– E. Hughes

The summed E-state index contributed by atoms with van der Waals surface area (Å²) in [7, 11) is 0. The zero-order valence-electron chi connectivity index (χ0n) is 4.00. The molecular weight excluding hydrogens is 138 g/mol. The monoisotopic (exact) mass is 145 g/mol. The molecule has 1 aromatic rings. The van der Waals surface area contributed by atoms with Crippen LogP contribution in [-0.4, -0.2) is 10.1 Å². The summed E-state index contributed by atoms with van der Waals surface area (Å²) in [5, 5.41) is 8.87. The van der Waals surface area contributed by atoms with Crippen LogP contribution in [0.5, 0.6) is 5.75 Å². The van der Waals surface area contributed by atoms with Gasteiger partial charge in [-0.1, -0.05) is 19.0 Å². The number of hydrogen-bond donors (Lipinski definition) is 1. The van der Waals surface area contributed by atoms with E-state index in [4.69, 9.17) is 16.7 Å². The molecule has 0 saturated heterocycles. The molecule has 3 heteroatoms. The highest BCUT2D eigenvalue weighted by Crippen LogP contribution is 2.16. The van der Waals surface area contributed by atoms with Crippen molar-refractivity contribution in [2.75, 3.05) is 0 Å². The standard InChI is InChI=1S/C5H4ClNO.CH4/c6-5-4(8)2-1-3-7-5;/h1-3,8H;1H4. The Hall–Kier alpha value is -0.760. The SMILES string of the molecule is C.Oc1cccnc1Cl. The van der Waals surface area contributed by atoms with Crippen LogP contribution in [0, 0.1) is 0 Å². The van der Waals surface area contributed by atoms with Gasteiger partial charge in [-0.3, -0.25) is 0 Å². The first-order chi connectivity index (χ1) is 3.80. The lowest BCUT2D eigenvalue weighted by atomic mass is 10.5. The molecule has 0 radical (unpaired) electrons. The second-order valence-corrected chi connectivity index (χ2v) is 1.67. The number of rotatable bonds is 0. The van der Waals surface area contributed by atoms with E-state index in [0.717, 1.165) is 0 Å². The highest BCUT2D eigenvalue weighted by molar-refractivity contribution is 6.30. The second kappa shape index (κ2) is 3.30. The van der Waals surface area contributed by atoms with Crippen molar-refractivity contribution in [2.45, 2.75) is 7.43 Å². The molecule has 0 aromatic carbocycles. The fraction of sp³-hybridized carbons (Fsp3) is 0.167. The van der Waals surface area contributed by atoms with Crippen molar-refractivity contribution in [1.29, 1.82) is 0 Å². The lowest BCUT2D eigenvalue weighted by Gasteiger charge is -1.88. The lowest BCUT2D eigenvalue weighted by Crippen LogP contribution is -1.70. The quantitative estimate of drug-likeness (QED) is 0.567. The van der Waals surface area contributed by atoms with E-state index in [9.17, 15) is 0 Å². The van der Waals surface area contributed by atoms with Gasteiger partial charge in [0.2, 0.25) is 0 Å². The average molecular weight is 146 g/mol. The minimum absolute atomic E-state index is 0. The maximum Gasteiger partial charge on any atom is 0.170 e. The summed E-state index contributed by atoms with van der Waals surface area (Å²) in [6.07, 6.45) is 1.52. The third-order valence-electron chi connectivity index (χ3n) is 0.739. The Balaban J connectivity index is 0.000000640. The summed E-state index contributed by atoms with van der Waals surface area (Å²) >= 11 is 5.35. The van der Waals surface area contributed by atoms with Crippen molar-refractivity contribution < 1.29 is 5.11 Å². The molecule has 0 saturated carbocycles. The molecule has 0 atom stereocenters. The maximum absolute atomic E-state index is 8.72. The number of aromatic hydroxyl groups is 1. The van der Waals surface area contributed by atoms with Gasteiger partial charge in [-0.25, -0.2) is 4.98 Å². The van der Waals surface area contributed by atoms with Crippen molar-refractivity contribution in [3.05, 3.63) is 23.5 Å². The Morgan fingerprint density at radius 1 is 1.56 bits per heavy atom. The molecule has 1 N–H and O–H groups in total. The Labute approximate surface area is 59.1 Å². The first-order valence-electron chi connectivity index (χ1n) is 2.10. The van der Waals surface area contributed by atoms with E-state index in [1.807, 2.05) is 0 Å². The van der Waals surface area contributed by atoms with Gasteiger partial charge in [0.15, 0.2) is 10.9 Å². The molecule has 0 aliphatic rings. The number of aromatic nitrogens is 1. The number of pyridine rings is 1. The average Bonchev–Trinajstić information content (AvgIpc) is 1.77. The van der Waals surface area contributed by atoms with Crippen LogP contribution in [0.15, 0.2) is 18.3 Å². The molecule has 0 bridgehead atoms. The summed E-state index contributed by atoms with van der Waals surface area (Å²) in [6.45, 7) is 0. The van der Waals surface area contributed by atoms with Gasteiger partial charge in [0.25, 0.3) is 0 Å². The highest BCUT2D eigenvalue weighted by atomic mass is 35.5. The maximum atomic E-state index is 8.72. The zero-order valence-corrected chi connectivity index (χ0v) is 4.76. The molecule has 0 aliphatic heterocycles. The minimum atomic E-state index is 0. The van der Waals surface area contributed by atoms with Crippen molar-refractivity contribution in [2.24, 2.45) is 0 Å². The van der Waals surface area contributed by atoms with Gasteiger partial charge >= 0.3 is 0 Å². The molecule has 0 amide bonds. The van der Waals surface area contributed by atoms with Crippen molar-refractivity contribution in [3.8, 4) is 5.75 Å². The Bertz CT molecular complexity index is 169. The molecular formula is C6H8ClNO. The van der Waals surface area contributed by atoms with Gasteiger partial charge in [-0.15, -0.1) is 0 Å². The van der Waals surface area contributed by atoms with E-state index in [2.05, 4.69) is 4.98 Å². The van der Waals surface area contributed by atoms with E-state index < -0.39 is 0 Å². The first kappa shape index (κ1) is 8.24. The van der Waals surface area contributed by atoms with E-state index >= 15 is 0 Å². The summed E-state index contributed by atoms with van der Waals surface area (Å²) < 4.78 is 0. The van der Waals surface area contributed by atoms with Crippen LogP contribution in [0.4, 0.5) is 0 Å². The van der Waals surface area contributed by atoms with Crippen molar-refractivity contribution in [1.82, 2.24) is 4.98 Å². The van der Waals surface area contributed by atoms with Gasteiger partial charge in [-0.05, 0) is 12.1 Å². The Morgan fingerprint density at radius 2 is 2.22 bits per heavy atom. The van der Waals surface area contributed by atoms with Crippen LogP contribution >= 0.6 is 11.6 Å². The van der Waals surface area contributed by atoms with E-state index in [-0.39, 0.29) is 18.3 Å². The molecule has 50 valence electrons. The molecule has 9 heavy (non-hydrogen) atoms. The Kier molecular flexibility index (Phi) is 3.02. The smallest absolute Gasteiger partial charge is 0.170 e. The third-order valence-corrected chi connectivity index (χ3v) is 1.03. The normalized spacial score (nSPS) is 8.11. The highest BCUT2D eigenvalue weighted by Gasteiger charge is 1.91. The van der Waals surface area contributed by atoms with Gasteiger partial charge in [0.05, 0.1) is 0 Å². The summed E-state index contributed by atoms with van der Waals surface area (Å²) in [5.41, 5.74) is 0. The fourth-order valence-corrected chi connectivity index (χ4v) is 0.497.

When the first Star Wars the Force Awakened trailer arrived, it broke the internet. Movie fans were abuzz about the movie’s newest star, John Boyega and his role as a storm trooper. The first wave of criticism of course, was that a storm trooper could not be black, as it had already been “firmly” established in the prequels that troopers were clones of Jango Fett — who wasn’t black. The tone of the criticism changed when it was later verified that George Lucas himself, had already clarified that Clone Troopers and Storm Troopers were not the same. This did not end the flush of racism surrounding the movie, as some American fans (or race baiters disguised as fans, take your pick) wondered why a black person was in Star Wars at all. It didn’t matter that Darth Vader, the greatest villain of all time, was voiced by James Earl Jones, or that Lando Calirissian was played by a black actor, Billy Dee Williams, or that Samuel L. Jackson played Jedi Mace Windu in the prequel episodes. Despite all of that disappointing criticism–none were happier about the newest Star Wars episode and its newest star than black nerds. You see–black nerds are not mythical creatures, they actually exist. In fact, I happen to be one, belonging to the 8,000 strong, very active Black Science Fiction Society. On Facebook, members commented incessantly about the Force Awakens, and it’s potential to bring fresh black talent to science fiction and comic books. There aren’t nearly enough such characters, and Hollywood has failed to produce or capitalize on characters black nerds are dying to see. In a universe of infinite powers, black comic book characters are sorely lacking with the exception of a few popular characters like Spawn, X-Men’s Storm (who seemed to have little to do in the movies), Black Panther, who never really went mainstream, D.C.’s Cyborg, Aqualad, or alternate universe creations like Black Spiderman or Black Green Lantern to name a few. Because of the dearth of black comic book characters, nerds from the Black Science Fiction Society are eagerly at work creating their own.